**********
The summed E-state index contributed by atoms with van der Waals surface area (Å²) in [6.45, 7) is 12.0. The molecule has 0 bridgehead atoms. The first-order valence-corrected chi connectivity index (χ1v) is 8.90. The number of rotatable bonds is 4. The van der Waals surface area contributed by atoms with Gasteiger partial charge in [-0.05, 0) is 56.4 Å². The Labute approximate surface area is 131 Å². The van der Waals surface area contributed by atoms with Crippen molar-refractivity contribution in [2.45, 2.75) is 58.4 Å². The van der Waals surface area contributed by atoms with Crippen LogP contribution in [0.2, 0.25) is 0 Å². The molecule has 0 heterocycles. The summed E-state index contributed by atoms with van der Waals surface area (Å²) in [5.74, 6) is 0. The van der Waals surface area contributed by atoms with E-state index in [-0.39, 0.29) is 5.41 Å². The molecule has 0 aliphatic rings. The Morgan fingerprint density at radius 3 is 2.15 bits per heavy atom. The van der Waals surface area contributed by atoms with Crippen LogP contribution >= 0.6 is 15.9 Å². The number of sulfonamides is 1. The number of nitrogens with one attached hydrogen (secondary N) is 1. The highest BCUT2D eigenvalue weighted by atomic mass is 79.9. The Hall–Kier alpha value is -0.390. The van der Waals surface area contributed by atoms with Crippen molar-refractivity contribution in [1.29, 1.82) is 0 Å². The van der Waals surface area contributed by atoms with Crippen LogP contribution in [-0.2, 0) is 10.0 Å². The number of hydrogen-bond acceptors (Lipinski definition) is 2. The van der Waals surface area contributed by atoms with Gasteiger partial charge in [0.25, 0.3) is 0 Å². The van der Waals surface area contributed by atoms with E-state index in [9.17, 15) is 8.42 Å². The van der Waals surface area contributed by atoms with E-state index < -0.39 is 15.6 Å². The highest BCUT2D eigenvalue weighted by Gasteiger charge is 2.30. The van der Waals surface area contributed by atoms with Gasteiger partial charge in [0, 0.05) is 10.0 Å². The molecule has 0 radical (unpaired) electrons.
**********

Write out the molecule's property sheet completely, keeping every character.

The summed E-state index contributed by atoms with van der Waals surface area (Å²) in [6.45, 7) is 12.0. The molecule has 0 bridgehead atoms. The first-order valence-corrected chi connectivity index (χ1v) is 8.90. The number of rotatable bonds is 4. The van der Waals surface area contributed by atoms with Gasteiger partial charge in [-0.05, 0) is 56.4 Å². The Labute approximate surface area is 131 Å². The van der Waals surface area contributed by atoms with Crippen molar-refractivity contribution in [2.45, 2.75) is 58.4 Å². The van der Waals surface area contributed by atoms with Crippen LogP contribution in [0.2, 0.25) is 0 Å². The molecule has 0 heterocycles. The summed E-state index contributed by atoms with van der Waals surface area (Å²) in [5.74, 6) is 0. The van der Waals surface area contributed by atoms with E-state index in [-0.39, 0.29) is 5.41 Å². The molecule has 0 aliphatic rings. The Morgan fingerprint density at radius 3 is 2.15 bits per heavy atom. The van der Waals surface area contributed by atoms with Crippen LogP contribution >= 0.6 is 15.9 Å². The number of sulfonamides is 1. The number of nitrogens with one attached hydrogen (secondary N) is 1. The highest BCUT2D eigenvalue weighted by atomic mass is 79.9. The Hall–Kier alpha value is -0.390. The van der Waals surface area contributed by atoms with Crippen molar-refractivity contribution in [1.29, 1.82) is 0 Å². The van der Waals surface area contributed by atoms with Crippen LogP contribution in [-0.2, 0) is 10.0 Å². The number of hydrogen-bond acceptors (Lipinski definition) is 2. The van der Waals surface area contributed by atoms with Gasteiger partial charge in [0.25, 0.3) is 0 Å². The van der Waals surface area contributed by atoms with E-state index in [9.17, 15) is 8.42 Å². The van der Waals surface area contributed by atoms with E-state index < -0.39 is 15.6 Å². The highest BCUT2D eigenvalue weighted by Gasteiger charge is 2.30. The van der Waals surface area contributed by atoms with Gasteiger partial charge in [0, 0.05) is 10.0 Å². The molecule has 0 radical (unpaired) electrons.